5 ways to make Mid-Year Reviews work for your business
For many businesses, October means Mid-Year Reviews. It’s half-way through the financial year and it always has that ‘back to school’ feeling where people focus on setting new goals.
But why bother? Critics would say that they’re time consuming, can be awkward, and distract you from business delivery. But we think that with a little preparation, it can be a great chance to refocus and encourage your team and ensure everyone is on track to deliver.
Here’s our 5 ways to make mid-year reviews work for you:
- Prepare your approach – Prepare some notes beforehand and focus on 3 keys messages you want your employee to remember. Using a basic template will keep your conversation on track. If you’re giving feedback on behaviour either positive or negative, always use recent examples which are more compelling than vague perceptions.
- Be realistic but firm Mid-year reviews are key opportunities for your staff. If they’re doing well, they need encouragement to build on this and you can push them to achieve even more. If they’re struggling, they may need new objectives and deadlines to help them back on track. A good mid-year conversation can save you pain at the end of year, or in difficult disciplinary/capability conversations.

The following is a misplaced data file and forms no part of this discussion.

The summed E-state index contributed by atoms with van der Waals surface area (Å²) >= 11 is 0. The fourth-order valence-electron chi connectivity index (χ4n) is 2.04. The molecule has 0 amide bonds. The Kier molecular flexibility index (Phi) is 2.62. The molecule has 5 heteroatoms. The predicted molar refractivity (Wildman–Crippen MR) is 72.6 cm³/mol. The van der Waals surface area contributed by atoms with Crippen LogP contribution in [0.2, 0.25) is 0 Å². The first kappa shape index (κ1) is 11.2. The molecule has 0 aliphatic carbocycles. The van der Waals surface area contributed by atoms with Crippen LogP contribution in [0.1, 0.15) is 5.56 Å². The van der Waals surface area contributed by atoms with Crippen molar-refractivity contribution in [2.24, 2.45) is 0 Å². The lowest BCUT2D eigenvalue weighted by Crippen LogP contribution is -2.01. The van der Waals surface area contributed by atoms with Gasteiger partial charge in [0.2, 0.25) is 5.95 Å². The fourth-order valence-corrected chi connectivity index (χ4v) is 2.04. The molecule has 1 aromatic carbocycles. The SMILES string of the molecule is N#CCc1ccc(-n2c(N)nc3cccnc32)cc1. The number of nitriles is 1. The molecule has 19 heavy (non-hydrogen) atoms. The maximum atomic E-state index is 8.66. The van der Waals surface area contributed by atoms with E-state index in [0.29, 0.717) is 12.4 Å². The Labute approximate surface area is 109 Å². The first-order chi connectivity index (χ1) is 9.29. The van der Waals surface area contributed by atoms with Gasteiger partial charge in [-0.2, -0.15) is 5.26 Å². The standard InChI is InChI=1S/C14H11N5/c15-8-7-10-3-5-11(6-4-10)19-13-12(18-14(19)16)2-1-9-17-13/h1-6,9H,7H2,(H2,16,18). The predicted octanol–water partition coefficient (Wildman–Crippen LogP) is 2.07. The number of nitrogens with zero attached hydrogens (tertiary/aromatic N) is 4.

- Have something up your sleeve – Anticipate where the discussion may take you. They might ask for a salary increase? A change to deadlines? A new way of working? Be clear what your expectations are if they are to see their requests become a reality.
- Allow time for their ideas – your employees are often best placed to suggest improvements and ideas that could make a big difference to your business. Whether it’s a small process improvement that could save your team time, or a big change that will affect everyone – be open to considering their ideas.
- Follow up regularly – if you’ve set demanding goals, or had to give a warning about performance then make sure you follow up. Setting a date 1 month in advance is good to keep the momentum going. Keep notes of the discussion and email these to the employee afterwards, so that it can’t be open to interpretation.
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